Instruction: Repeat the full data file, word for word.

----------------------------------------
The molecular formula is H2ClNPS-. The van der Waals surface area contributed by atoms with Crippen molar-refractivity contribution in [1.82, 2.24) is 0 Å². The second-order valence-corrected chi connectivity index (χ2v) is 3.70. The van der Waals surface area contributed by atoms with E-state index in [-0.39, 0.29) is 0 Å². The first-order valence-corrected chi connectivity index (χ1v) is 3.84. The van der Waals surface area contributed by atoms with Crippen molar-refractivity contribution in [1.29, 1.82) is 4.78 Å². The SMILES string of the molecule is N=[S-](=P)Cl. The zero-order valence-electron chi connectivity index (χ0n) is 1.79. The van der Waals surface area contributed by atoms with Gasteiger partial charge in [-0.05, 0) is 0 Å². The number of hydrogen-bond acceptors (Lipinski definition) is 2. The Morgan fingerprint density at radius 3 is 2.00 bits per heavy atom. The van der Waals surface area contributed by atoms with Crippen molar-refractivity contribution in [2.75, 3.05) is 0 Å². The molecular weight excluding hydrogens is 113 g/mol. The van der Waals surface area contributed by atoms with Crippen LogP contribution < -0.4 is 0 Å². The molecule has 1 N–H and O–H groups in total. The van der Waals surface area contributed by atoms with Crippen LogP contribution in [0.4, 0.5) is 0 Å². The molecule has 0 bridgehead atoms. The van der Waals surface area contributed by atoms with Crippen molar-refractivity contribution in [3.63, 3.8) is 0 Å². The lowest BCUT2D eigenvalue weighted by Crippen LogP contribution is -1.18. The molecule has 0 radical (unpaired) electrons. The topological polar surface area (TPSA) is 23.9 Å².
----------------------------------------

The molecular formula is H2ClNPS-. The van der Waals surface area contributed by atoms with Crippen molar-refractivity contribution in [1.82, 2.24) is 0 Å². The second-order valence-corrected chi connectivity index (χ2v) is 3.70. The van der Waals surface area contributed by atoms with E-state index in [-0.39, 0.29) is 0 Å². The first-order valence-corrected chi connectivity index (χ1v) is 3.84. The van der Waals surface area contributed by atoms with Crippen molar-refractivity contribution in [1.29, 1.82) is 4.78 Å². The SMILES string of the molecule is N=[S-](=P)Cl. The zero-order valence-electron chi connectivity index (χ0n) is 1.79. The van der Waals surface area contributed by atoms with Gasteiger partial charge in [-0.05, 0) is 0 Å². The number of hydrogen-bond acceptors (Lipinski definition) is 2. The Morgan fingerprint density at radius 3 is 2.00 bits per heavy atom. The van der Waals surface area contributed by atoms with Crippen molar-refractivity contribution in [2.75, 3.05) is 0 Å². The molecular weight excluding hydrogens is 113 g/mol. The van der Waals surface area contributed by atoms with Crippen LogP contribution < -0.4 is 0 Å². The molecule has 1 N–H and O–H groups in total. The van der Waals surface area contributed by atoms with Crippen LogP contribution in [0.4, 0.5) is 0 Å². The molecule has 0 bridgehead atoms. The van der Waals surface area contributed by atoms with Crippen molar-refractivity contribution in [3.63, 3.8) is 0 Å². The lowest BCUT2D eigenvalue weighted by Crippen LogP contribution is -1.18. The molecule has 0 radical (unpaired) electrons. The topological polar surface area (TPSA) is 23.9 Å².